No human counsel hath devised nor hath any mortal hand worked out these great things. They are the gracious gifts of the Most High God, who, while dealing with us in anger for our sins, hath nevertheless remembered mercy. It has seemed to me fit and proper that they should be solemnly, reverently and gratefully acknowledged as with one heart and one voice by the whole American People. I do therefore invite my fellow citizens in every part of the United States, and also those who are at sea and those who are sojourning in foreign lands, to set apart and observe the last Thursday of November next, as a day of Thanksgiving and Praise to our beneficent Father who dwelleth in the Heavens. And I recommend to them that while offering up the ascriptions justly due to Him for such singular deliverances and blessings, they do also, with humble penitence for our national perverseness and disobedience, commend to His tender care all those who have become widows, orphans, mourners or sufferers in the lamentable civil strife in which we are unavoidably engaged, and fervently implore the interposition of the Almighty Hand to heal the wounds of the nation and to restore it as soon as may be consistent with the Divine purposes to the full enjoyment of peace, harmony, tranquillity and Union.
In testimony whereof, I have hereunto set my hand and caused the Seal of the United States to be affixed.
Done at the City of Washington, this Third day of October, in the year of our Lord one thousand eight hundred and sixty-three, and of the Independence of the Unites States the Eighty-eighth.
By the President: Abraham Lincoln
William H. Seward,
Secretary of State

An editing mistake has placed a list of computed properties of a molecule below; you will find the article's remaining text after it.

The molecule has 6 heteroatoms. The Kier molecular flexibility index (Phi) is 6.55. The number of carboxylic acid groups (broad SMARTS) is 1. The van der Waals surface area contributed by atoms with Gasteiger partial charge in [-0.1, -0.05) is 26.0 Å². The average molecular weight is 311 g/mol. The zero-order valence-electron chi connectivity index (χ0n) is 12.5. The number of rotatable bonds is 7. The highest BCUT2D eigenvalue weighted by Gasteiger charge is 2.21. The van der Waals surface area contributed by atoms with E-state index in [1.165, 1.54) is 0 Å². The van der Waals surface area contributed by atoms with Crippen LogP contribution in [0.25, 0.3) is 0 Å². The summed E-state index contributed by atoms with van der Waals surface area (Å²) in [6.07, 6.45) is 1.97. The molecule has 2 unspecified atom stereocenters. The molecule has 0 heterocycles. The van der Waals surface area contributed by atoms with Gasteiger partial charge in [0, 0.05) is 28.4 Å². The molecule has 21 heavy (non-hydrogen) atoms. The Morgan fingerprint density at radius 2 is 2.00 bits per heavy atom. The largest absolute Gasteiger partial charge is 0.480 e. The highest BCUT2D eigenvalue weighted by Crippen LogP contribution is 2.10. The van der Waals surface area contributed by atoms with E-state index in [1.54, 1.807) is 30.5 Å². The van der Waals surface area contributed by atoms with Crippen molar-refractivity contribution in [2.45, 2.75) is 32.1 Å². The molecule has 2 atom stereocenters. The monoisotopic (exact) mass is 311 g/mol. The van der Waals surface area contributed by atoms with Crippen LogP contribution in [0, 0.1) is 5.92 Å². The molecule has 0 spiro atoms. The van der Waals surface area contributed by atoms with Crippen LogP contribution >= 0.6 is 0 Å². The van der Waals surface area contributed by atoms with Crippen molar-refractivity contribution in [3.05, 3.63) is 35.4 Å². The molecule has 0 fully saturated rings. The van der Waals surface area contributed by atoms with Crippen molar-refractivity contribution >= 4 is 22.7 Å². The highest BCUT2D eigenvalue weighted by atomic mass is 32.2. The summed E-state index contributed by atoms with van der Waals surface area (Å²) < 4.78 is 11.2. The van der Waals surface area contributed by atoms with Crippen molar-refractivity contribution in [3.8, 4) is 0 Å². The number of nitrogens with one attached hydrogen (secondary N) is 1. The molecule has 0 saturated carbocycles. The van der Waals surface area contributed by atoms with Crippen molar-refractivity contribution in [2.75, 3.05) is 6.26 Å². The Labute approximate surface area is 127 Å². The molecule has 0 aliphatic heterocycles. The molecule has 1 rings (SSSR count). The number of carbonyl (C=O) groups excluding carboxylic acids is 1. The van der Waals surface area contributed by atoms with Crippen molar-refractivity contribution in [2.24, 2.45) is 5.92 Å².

Friday, November 11, 2011
These are great. A time in our recent past when the American Government reminded people to be self sufficient , that their "entitlement " was about being active in their own lives. Instead of worrying about what everyone else was doing, what they had, one was encouraged to do something about their own situation. Not only encouraged, but affirmed that it was indeed, their responsibility to care for themselves. Fr. Rusty Matheny
Saturday, November 5, 2011
Tuesday, October 25, 2011
Wednesday, October 12, 2011
Tuesday, October 4, 2011
Years ago, while visiting the Cross In The Woods Shrine, Indian River, Michigan, we walked the paths of the outdoor Stations of the Cross and then headed toward the giant cross. On the way, we passed by the statue of St Francis of Assisi. It was there that our granddaughter paused awhile. As she was the last to return to the group, her mother noticed she had a stone in her hand. And, as it seems inappropriate to pick up stones at a national shrine, her mother said, "Oh, sweetie, please put that stone back. You shouldn't pick up stones here."
Monday, September 26, 2011
Wednesday, August 31, 2011
“At our recently concluded Society Gathering, we were blessed to have Canon Jon Lumanog as our featured guest teacher,” says the Rt. Rev. Frederick G. Fick, “As the MSJ [Missionaries of St. John] gathered for encouragement, refreshment, instruction, worship and fellowship, the Holy Spirit ministered among us, re-charging us for the works He has given us to do. We left our gathering as people more committed and greatly empowered to continue our many works, our church planting, and our witness for our Savior. We were so honored to have Canon Lumanog among us to teach, instruct and inspire us. The messages were most timely as we are launching two new church plants in Mt. Sterling, Kentucky and the Lake Villa area of northern Illinois.”
The Venerable Dr. Jon I. Lumanog, the Canon for Provincial and Global Mission for ACNA, was the featured speaker at a recentMissionaries of St. John gathering in Clinton Township, MI. Canon Lumanog brought greetings from Archbishop Robert Duncan and then taught leaders from Michigan, Ohio, Texas, Kentucky and Illinois on church planting, community ministry along with overcoming clergy burnout.